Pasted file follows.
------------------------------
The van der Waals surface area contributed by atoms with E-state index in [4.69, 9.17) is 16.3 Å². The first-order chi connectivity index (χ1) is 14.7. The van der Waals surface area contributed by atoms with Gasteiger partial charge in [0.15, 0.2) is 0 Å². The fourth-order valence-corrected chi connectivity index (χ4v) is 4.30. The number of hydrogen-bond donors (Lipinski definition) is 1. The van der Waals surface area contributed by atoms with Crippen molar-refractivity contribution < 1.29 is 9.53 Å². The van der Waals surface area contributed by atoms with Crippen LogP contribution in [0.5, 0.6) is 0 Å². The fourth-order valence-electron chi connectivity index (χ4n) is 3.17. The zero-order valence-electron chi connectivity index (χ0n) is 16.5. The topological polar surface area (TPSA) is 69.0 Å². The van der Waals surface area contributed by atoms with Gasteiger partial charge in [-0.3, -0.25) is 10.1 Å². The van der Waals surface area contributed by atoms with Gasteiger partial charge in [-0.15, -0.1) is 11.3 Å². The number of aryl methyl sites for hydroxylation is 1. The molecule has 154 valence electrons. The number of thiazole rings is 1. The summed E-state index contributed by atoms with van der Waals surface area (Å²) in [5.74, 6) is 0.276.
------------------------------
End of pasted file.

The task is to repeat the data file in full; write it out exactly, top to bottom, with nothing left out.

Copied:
The van der Waals surface area contributed by atoms with E-state index in [4.69, 9.17) is 16.3 Å². The first-order chi connectivity index (χ1) is 14.7. The van der Waals surface area contributed by atoms with Gasteiger partial charge in [0.15, 0.2) is 0 Å². The fourth-order valence-corrected chi connectivity index (χ4v) is 4.30. The number of hydrogen-bond donors (Lipinski definition) is 1. The van der Waals surface area contributed by atoms with Crippen molar-refractivity contribution < 1.29 is 9.53 Å². The van der Waals surface area contributed by atoms with Crippen LogP contribution in [0.5, 0.6) is 0 Å². The fourth-order valence-electron chi connectivity index (χ4n) is 3.17. The zero-order valence-electron chi connectivity index (χ0n) is 16.5. The topological polar surface area (TPSA) is 69.0 Å². The van der Waals surface area contributed by atoms with Gasteiger partial charge in [-0.3, -0.25) is 10.1 Å². The van der Waals surface area contributed by atoms with Gasteiger partial charge in [-0.15, -0.1) is 11.3 Å². The number of aryl methyl sites for hydroxylation is 1. The molecule has 154 valence electrons. The number of thiazole rings is 1. The summed E-state index contributed by atoms with van der Waals surface area (Å²) in [5.74, 6) is 0.276.